BERLIN — German chancellor Gerhard Schroeder and other leading politicians have spoken out against the possibility of Italian prime minister Silvio Berlusconi acquiring a minority stake in Teutonic TV giant Kirch through his holding company Fininvest.
“I think it is not unproblematic if the prime minister of a friendly country had influence in the German media sector via his private company,” Schroeder said.
Wolfgang Clement, state minister for North Rhine-Westphalia, added: “The political and opinion-shaping power that Berlusconi has is incompatible with Germany’s constitution. It’s monstrous that a man who controls 90% of the Italian media could now gain substantial influence in the German media market.”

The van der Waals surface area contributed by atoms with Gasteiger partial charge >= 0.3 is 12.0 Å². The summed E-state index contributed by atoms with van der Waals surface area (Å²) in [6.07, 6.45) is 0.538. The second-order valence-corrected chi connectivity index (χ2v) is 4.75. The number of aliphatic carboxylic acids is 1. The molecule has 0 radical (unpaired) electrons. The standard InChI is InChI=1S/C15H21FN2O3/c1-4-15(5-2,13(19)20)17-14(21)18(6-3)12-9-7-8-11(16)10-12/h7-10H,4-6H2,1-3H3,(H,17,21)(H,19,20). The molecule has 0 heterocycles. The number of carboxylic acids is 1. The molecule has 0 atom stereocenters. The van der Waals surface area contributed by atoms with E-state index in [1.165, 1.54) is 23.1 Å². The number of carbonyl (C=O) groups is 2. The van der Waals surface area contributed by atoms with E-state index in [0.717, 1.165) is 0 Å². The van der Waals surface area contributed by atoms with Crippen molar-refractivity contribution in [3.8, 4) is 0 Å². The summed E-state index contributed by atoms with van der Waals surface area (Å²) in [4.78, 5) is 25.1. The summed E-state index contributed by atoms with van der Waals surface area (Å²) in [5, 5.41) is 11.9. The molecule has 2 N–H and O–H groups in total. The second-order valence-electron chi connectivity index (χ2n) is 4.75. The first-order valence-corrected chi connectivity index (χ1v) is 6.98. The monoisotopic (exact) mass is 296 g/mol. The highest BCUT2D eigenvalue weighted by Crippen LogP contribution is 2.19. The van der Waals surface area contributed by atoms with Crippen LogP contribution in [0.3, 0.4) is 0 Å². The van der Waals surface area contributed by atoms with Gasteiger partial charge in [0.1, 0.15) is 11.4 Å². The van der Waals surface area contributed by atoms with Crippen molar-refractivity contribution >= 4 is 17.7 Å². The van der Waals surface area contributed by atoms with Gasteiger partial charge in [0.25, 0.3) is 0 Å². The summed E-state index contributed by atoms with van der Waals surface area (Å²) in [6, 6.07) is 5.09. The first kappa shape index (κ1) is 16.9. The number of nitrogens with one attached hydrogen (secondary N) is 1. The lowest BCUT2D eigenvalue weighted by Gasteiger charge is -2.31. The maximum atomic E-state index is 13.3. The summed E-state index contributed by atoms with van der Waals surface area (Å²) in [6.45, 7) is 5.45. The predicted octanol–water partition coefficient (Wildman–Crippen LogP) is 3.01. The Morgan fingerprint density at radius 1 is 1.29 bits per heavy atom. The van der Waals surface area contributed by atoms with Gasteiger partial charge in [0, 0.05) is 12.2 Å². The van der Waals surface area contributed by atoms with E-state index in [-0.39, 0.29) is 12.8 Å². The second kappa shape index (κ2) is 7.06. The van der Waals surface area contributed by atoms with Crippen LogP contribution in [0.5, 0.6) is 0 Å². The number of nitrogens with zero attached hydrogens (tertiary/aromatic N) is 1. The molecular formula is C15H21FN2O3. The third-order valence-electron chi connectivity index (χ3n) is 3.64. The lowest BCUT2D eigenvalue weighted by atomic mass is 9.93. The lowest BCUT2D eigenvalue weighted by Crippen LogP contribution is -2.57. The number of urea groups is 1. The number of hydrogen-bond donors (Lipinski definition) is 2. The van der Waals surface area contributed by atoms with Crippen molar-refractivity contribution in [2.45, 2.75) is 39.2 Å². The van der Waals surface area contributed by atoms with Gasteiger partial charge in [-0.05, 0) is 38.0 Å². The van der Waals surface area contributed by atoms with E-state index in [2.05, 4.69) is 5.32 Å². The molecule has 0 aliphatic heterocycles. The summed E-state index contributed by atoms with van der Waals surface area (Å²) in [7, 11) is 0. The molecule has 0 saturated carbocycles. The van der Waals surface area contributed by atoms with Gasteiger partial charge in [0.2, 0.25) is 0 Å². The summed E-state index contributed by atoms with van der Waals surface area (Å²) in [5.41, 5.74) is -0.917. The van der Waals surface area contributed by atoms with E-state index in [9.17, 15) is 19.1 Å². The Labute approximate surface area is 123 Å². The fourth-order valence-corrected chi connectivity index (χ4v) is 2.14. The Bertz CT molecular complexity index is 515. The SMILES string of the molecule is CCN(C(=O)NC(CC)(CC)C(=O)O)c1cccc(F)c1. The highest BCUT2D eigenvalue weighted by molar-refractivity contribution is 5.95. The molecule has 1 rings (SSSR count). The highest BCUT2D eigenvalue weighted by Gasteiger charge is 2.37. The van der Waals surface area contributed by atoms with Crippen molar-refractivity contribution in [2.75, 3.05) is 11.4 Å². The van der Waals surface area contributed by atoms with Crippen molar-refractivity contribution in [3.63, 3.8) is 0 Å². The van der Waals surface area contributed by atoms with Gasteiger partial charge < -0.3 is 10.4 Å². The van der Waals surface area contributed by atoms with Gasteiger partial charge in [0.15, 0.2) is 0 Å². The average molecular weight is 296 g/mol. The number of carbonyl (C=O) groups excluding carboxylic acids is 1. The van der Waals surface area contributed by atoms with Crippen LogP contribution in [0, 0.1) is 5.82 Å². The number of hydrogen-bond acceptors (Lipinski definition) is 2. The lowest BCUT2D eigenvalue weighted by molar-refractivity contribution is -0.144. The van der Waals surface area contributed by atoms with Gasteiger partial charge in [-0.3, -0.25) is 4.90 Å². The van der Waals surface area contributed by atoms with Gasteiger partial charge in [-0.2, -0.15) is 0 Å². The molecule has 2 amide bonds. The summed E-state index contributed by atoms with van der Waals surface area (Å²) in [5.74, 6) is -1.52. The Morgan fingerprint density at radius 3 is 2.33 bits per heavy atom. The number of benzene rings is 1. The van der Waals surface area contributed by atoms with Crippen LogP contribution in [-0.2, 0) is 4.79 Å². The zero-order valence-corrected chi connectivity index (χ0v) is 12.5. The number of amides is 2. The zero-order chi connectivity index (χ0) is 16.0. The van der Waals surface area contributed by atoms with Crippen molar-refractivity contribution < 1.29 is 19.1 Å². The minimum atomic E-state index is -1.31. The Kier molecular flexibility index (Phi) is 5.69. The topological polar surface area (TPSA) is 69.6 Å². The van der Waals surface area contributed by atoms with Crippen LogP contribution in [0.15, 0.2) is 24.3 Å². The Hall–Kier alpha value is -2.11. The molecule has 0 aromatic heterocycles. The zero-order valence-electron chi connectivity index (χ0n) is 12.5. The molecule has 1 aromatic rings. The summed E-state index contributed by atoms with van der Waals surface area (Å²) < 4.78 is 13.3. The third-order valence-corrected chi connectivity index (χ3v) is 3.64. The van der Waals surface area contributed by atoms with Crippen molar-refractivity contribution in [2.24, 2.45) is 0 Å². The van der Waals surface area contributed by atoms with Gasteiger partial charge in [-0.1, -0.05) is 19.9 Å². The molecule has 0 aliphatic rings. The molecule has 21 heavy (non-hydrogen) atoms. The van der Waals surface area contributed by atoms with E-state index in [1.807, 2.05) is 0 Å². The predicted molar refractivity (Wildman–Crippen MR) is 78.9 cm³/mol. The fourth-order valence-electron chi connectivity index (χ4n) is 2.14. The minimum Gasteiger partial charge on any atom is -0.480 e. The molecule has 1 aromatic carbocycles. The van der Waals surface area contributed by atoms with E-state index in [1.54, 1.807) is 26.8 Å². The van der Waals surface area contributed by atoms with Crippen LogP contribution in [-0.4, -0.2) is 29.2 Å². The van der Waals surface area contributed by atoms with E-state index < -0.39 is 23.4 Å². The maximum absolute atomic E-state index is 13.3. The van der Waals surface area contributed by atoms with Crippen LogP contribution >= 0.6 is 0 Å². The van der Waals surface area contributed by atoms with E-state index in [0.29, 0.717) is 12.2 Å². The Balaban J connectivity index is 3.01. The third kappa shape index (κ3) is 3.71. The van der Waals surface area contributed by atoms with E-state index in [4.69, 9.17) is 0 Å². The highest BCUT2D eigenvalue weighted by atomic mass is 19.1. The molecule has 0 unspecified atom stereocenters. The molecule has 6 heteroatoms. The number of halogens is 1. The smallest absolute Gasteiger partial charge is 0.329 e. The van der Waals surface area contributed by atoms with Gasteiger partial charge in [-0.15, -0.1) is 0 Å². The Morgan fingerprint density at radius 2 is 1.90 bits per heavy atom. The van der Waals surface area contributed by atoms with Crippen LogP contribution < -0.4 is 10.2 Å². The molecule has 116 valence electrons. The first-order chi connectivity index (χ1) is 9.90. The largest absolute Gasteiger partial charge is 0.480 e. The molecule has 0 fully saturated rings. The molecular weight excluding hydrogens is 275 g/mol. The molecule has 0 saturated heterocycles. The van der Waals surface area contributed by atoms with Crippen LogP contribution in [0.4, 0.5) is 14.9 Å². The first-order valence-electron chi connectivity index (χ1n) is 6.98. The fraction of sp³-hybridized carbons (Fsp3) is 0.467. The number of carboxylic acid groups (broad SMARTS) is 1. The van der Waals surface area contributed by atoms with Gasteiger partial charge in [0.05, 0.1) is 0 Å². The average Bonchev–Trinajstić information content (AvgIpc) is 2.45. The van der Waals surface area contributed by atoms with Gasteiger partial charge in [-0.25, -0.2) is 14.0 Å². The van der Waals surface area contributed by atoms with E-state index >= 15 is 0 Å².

Schroeder, however, said he would not have the same problem with Rupert Murdoch picking up a piece of Kirch.
“I think if he did pay TV with the same success he has had in Britain, we should have no objections,” he said in reference to News Corp-controlled satcaster BSkyB. “We must also be careful about deterring private foreign investors.”
Murdoch could become the first foreign media player to gain control of a major German media operation.
With a €1.6 billion ($1.4 billion) claim against Kirch, Murdoch appears to be the front runner to take over the group’s core KirchMedia division if he and his fellow shareholders – including German retailer Rewe, Saudi group Kingdom Holdings and U.S. investors Lehman Brothers and Capital Research – reach agreement with Kirch’s creditors on how to carve up the company.
Meanwhile, German newspaper group Axel Springer is understood to have rejected an offer to swap a $675 million put option on its stake in ProSiebenSat.1, Germany’s largest TV broadcaster, for a stake in KirchMedia. KirchMedia owns 52% of ProSiebenSat.1.
KirchMedia’s creditors and shareholders met again Thursday after weeks of marathon talks to hammer out a $750 million rescue plan to keep Kirch afloat.